From The Newsletter, 14 March 1959.
Transcribed by Christian Hogsbjerg.
It is amazing how rapidly issues are being clarified in politics these days. What passed for ‘new thinking’ only a few months ago is now widely seen to be merely the wishful thinking of tired men.
In September I heard a lecture given, under WEA auspices, by H.L. Beales, who was once well known as a sympathetic historian of Chartism and the early English socialists.
His subject was The Class Struggle Today, and his argument was that it does not exist any more – mainly, it appeared, because many workers’ wives now have washing-machines and because there are many MPs of working-class origin!
I doubt whether in March 1959 Mr. Beales would get away with that so comparatively easily as he did six months ago.
One of his remarks, I recall, was: ‘Party programmes are becoming similar. This is a hopeful thing.’
The endeavour to show that Labour is not so very different from Tory – or, at any rate, Liberal – is of course, like much in the ‘new thinking’, really quite old.
In 1921, when the discrediting of the Liberal Party offered careerists in Labour’s ranks the bright prospect of becoming, provided they played their cards properly, the second or even the first party of British capitalism, a little book appeared under the title When Labour Rules.
It was directed to ‘that great and useful community of business men as apart from wage earners’, in an endeavour to show how ill-founded was ‘the instinctive antagonism of the average business man to the notion of Labour being in power’.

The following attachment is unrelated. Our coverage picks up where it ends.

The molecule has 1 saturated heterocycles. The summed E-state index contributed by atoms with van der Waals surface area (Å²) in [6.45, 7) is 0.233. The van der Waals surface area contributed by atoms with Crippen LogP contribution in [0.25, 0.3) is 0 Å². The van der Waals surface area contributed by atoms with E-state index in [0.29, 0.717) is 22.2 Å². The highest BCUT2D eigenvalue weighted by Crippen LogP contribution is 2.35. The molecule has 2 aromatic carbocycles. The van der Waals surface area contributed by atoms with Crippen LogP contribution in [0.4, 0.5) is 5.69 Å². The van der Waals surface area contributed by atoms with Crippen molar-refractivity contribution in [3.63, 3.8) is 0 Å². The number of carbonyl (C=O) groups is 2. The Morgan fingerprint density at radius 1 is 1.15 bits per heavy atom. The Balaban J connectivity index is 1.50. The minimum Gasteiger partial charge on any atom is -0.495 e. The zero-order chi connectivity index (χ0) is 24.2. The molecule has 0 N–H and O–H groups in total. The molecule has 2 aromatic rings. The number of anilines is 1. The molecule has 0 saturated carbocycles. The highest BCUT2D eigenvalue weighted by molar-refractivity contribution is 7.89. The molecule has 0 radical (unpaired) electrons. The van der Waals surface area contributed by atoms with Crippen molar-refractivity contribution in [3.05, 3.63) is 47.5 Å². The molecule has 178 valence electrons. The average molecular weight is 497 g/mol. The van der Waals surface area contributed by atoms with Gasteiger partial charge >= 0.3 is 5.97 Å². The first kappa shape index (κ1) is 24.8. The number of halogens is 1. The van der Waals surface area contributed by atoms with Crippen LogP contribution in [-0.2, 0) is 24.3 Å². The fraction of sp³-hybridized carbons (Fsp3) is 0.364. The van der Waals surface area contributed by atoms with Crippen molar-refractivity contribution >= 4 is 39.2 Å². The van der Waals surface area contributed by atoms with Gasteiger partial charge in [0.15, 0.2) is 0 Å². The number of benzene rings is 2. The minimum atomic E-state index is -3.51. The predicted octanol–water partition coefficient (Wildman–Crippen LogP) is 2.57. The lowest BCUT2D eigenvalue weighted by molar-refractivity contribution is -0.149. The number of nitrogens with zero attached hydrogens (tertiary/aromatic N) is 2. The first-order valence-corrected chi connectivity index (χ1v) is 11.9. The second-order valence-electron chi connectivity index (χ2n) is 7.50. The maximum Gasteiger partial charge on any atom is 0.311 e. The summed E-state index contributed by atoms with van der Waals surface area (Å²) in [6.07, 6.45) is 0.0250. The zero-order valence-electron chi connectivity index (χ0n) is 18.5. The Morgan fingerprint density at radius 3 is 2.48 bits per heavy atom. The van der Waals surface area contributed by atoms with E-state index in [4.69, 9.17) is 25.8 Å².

All that Labour wanted, the author explained, was a more ‘reasonable share in the decencies and comforts’ of life. ‘A reasonable return for capital will not be denied when Labour rules.’
The author was J.H. (‘Jimmy’) Thomas, the railwaymen’s leader whom Low immortalized as ‘Rt Hon. Dress-Shirt’.
A few years after going over openly to the Tory side, in 1931, he came a cropper through giving away budget secrets to his City of London pals.
It was a logical enough end to a career based on reassuring business men that Labour leaders meant them no harm, in return for a bigger share (for these leaders) in the ‘decencies and comforts’ of life.
‘Arising from the political events of 1956, some of the editorial staff left the paper because of political disagreement. They have been replaced by comrades who, as letters and meetings show, are considered to be doing a better job.’
This paragraph, relating to the Daily Worker, appears in the Report of the Executive Committee to the Communist Party for the period January 1956 to December 1958, issued in preparation for the party congress at Easter.
No figures are included in the report, however, showing the changes in the Daily Workers circulation during this period. Nor are there even any such figures for party membership.
I see that the so-called ‘parliamentary’ delegation which is coming here shortly from the Soviet Union includes B.N. Ponomaryov.
As Mr. Ponomaryov is head of the department of the central committee of the Soviet Communist Party which looks after relations with the communist movement in other countries, this opportunity to visit Britain must be very welcome to him.
He was, incidentally, the author of a lying pamphlet about the Moscow trials, published here in 1938, under the title ‘The Plot against the Soviet Union’.